UBER Points To The Dysfunctionality And Distortions That Excessive Regulation And Legalism Can Bring To The Market.

It should be obvious by now that what UBER represents is what some segments of the cab business might look like if they were free from the excessive interference of local government. Cab companies would have adopted new technology years ago if it weren’t for the drag created by local regulation. Meters and fares, for example, have to be approved in many jurisdictions so that if a cab company wanted to use an app to calculate fares that change would be subject to the approval or disapproval of local officials. Most local officials are never happy about anything that they can’t control and a lot of the disruption caused by UBER is impacting local control and turf dynamics.

The problem of poorly run cab companies is like the problem of other bad businesses: without a means of publicly shaming bad behavior or having laws that enforce various kinds of compliance they won’t change. Finding just the right balance between regulation and free enterprise requires that the dynamics of free enterprise are understood and adverted to as an engine of change. Understanding that too much regulation kills initiative and that too little legislation may encourage bad behavior — both corporate and private — is based on an understanding of human nature that sees that human beings are driven, for the most part, by the pursuit of advantage and self-interest. Often times these pursuits are unprincipled. Corporations, for example, often forget that giving back to the communities they prosper from is more than just engaging in public relations stunts. Likewise, public officials who forget that their job is to serve, not just the public but the greater good, usually miss the boat in terms of understanding what legislation serves that greater good and what legislation might negatively impact it.

Legislation, in this respect, is an art that understands that individual and corporate self-interest balanced against public interest has to be carefully considered in terms of consequence. The two-tiered system now in effect between UBER and the Livery industry is obviously flawed but without adverting to larger principles, the legal dog and pony show still doesn’t get to the bottom of the problem. Government works best when it is the moral custodian of the public good but without a clear understanding of what the public good might consist of there will be no end to the nonsense.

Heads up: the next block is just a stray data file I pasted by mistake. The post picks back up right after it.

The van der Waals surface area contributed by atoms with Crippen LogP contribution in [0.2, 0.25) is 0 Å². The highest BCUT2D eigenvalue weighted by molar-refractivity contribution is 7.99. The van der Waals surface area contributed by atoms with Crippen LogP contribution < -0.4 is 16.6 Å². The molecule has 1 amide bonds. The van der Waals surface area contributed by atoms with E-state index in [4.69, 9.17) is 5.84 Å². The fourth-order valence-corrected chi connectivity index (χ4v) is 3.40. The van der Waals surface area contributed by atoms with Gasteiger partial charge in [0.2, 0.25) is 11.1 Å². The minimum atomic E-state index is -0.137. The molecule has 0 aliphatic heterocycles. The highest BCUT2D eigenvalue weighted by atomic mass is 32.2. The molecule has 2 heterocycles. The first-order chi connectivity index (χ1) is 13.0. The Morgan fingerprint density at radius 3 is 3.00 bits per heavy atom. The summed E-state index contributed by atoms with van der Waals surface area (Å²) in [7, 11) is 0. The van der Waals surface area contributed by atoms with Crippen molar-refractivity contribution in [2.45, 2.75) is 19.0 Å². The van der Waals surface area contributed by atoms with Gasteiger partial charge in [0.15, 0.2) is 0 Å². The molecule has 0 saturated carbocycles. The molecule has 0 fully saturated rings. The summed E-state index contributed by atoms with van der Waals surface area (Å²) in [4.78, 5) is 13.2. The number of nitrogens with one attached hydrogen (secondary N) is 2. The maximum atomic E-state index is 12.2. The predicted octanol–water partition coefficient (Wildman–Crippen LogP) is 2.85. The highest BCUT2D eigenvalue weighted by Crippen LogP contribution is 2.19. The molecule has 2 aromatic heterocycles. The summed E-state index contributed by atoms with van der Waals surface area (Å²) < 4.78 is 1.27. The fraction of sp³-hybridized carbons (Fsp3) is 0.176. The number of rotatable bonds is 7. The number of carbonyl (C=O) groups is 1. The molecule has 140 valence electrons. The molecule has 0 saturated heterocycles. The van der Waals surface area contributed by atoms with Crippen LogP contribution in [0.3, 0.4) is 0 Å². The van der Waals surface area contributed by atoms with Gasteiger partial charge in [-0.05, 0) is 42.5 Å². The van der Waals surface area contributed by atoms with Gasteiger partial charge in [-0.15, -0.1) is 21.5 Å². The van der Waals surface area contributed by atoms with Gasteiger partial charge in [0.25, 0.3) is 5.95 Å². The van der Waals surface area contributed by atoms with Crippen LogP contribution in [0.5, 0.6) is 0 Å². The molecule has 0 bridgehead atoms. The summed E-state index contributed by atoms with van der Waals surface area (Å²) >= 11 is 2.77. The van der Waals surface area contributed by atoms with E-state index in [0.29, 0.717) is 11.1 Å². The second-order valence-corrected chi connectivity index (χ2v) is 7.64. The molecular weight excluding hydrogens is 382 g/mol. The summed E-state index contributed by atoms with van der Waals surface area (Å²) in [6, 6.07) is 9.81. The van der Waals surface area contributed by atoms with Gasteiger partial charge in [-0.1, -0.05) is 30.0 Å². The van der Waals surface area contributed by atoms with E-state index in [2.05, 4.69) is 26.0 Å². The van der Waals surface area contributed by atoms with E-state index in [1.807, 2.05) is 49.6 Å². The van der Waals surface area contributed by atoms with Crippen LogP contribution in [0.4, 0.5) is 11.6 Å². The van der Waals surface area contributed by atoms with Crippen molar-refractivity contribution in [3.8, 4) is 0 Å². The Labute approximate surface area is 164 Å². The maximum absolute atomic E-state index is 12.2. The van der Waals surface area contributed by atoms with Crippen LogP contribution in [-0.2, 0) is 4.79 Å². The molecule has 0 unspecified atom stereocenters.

The distortion of language that can occur over some of these legal issues is a real problem. Once meaning get shredded by an excessive differentiation and disconnecting of cause and effect, real discourse becomes impossible. The idea that UBER vehicles in London, for example, don’t have taximeters because the fare is calculated outside of the UK on US servers is, simply, absurd and could only take place in a forum of legal thinking divorced from common sense. As Bill Clinton once famously said, “It depends on what you mean by is.”

As a small cab company owner, I support UBER because of what UBER represents: free enterprise that is in principle free — not just nominally free. Forgetting that economic freedom is one of the great drivers of innovation in America is dangerous when coupled with socialist-leaning ideologies that seem to have a deep suspicion of individual achievement or the ability of human beings to make virtuous choices without government assistance.

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